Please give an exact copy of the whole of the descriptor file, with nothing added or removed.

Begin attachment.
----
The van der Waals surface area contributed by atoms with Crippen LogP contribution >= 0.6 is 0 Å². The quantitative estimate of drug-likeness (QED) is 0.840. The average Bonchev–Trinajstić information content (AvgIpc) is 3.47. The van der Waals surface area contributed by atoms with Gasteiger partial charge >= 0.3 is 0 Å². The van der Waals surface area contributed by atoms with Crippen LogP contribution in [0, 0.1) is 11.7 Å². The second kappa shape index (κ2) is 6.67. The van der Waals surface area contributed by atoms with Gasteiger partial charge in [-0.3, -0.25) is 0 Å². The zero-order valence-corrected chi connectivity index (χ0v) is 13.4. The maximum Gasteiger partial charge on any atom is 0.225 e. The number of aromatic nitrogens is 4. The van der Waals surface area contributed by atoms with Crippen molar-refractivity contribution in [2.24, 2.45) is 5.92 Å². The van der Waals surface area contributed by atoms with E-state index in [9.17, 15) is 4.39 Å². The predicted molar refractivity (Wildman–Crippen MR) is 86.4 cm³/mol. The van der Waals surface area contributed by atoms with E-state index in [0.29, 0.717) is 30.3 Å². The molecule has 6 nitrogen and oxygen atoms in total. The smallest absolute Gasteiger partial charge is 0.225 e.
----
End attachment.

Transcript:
The van der Waals surface area contributed by atoms with Crippen LogP contribution >= 0.6 is 0 Å². The quantitative estimate of drug-likeness (QED) is 0.840. The average Bonchev–Trinajstić information content (AvgIpc) is 3.47. The van der Waals surface area contributed by atoms with Gasteiger partial charge >= 0.3 is 0 Å². The van der Waals surface area contributed by atoms with Crippen LogP contribution in [0, 0.1) is 11.7 Å². The second kappa shape index (κ2) is 6.67. The van der Waals surface area contributed by atoms with Gasteiger partial charge in [-0.3, -0.25) is 0 Å². The zero-order valence-corrected chi connectivity index (χ0v) is 13.4. The maximum Gasteiger partial charge on any atom is 0.225 e. The number of aromatic nitrogens is 4. The van der Waals surface area contributed by atoms with Crippen molar-refractivity contribution in [2.24, 2.45) is 5.92 Å². The van der Waals surface area contributed by atoms with E-state index in [9.17, 15) is 4.39 Å². The predicted molar refractivity (Wildman–Crippen MR) is 86.4 cm³/mol. The van der Waals surface area contributed by atoms with E-state index in [0.29, 0.717) is 30.3 Å². The molecule has 6 nitrogen and oxygen atoms in total. The smallest absolute Gasteiger partial charge is 0.225 e.